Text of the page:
Calcutta Municipal Corporation tweaks building rules
Extra floor with same open space
- Published 25.06.19, 4:52 AM
- Updated 25.06.19, 4:52 AM
- 2 mins read
An amendment to the building rules of the Calcutta Municipal Corporation has created the scope to build a seven-storey building by leaving the same mandatory open space that earlier allowed a six-storey structure.
Architects and developers, however, said that in the process, an apartment’s floor-to-ceiling height could get reduced by more than a foot.
“The changed building rules, which came into effect on May 30, say that by leaving the same mandatory open space on a given plot, one will be able to build a seventh floor by increasing the height of the proposed building by only 1.5m,” a CMC official said.
“By adding only 1.5m, a builder will be able to add a floor. But the consumer will get a flat with a lower ceiling,” an architect said.
According to architects, the amendment would lure developers to construct a seven-storey building within a height of 21.5m and each floor would be 9.5ft or 1.75m high.
The officials said the amendment allowed a seven-storey structure to be built on a plot of land leaving a certain open space that allowed only a six-storey building earlier. To create the extra floor, the building’s height would be only 1.5m more.
A civic official said that before the amendment came into effect, the CMC building rules had three slabs for a building’s height — 15.5m, 20m and 25.5m. Each had a defined mandatory open space.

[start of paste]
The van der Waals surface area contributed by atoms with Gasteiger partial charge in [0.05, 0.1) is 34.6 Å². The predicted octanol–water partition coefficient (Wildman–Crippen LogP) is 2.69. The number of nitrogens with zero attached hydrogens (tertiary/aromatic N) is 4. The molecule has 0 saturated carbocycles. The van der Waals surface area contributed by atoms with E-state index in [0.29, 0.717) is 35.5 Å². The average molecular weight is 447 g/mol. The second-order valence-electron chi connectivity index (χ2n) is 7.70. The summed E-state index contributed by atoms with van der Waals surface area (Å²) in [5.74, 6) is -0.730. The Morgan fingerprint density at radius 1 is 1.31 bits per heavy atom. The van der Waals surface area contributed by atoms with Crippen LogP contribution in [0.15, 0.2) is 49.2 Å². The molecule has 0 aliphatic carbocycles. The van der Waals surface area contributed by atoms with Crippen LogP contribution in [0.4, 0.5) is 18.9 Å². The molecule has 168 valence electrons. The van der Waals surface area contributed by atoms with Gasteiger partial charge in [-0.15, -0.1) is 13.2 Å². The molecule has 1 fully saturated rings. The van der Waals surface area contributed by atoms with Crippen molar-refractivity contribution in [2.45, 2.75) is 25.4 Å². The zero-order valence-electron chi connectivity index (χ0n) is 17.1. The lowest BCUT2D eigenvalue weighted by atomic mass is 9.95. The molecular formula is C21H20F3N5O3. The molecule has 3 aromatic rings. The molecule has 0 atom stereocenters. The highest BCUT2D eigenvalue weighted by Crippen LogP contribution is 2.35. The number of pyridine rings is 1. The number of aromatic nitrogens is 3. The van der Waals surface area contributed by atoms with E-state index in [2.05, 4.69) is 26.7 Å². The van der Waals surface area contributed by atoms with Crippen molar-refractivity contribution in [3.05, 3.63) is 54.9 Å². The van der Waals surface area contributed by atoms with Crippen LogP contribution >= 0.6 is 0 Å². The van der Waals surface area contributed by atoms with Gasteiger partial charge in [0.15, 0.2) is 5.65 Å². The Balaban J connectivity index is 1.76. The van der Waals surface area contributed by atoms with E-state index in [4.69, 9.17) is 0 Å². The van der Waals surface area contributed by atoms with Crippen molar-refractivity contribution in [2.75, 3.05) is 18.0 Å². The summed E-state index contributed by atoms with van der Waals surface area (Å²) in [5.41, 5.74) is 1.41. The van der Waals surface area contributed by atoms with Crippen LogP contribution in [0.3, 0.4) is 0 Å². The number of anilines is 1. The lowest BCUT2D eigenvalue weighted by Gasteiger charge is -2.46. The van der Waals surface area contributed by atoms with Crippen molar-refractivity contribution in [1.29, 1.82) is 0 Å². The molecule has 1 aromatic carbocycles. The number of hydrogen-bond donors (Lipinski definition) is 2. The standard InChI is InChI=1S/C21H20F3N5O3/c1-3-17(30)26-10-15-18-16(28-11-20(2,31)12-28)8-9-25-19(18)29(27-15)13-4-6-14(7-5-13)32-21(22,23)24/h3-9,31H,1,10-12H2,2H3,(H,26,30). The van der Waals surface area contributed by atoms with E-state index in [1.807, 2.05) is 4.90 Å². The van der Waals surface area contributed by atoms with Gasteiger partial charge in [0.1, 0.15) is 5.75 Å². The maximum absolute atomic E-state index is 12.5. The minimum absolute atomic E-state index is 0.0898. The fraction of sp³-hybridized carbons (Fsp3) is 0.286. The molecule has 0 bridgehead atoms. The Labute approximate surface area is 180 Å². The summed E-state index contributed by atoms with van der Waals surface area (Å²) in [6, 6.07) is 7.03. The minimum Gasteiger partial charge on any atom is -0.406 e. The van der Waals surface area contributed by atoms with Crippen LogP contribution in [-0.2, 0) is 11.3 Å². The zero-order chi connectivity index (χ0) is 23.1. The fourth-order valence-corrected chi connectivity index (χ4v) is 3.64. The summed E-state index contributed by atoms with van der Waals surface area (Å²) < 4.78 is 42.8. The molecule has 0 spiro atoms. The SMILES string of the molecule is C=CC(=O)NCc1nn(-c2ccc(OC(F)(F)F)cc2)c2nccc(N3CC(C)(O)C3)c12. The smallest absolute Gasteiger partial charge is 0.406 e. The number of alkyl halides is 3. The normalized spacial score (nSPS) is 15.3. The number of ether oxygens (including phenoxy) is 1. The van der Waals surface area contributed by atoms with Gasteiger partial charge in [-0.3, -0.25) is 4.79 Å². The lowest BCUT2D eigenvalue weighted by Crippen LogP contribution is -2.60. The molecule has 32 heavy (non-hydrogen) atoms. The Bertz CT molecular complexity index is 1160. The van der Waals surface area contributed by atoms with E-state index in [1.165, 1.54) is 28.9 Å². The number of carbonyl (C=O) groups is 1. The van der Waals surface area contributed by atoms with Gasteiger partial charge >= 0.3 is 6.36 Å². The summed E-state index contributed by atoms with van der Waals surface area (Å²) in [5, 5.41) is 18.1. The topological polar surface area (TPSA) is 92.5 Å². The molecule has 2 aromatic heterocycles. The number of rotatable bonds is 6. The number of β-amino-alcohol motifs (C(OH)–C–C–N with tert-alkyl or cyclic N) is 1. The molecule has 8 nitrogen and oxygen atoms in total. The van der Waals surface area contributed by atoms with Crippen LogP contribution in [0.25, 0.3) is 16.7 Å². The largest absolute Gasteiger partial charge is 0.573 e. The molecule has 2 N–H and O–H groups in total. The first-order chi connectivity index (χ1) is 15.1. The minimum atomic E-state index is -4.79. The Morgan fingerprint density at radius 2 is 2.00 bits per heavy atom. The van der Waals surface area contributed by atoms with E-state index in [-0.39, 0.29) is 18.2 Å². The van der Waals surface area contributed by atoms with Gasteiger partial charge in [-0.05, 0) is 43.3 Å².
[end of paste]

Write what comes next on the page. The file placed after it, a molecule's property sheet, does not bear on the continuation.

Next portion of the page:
A six-storey building is usually 20m tall and an eight-storey one, 25.5m.
There was no rule related to the height of the ceiling of an apartment. There are no such rules even after the amendment but civic officials said the ceiling height would have to be lower if an additional floor had to be accommodated within the extra 1.5m.
An architect said the height of a six-storey building would usually be 20m or over 65ft. The height of each floor is more than 10ft. “Developers favour a higher ceiling so that the residents live comfortably,” the architect added.
Under the changed rules, the developers will be tempted to build seven storeys in a building 21.5m or 70.53ft high. In that case, the height of each floor will be about 9.5ft.
Anjan Ukil, the secretary of the West Bengal chapter of the Indian Institute of Architects, told Metro that the additional height should have been 3m. “In that case, the height of a new seven-storey building would be 23m. The floors would have been taller,” said Ukil.
A CMC official said the relaxation would help bring the price down.
He said the relaxation had been made to foil a tendency among developers to build seven storeys in a 20m-high building by giving a false declaration.
“A rule allows low ceiling height provided the building is centrally air-conditioned. Many developers falsely state that their buildings are centrally AC and avail themselves of the relaxation. In the end, consumers suffer,” the official said.
Had the height relaxation been 3m, some developers would have signed a false declaration and sought approval to build eight storeys in a 23m-high building.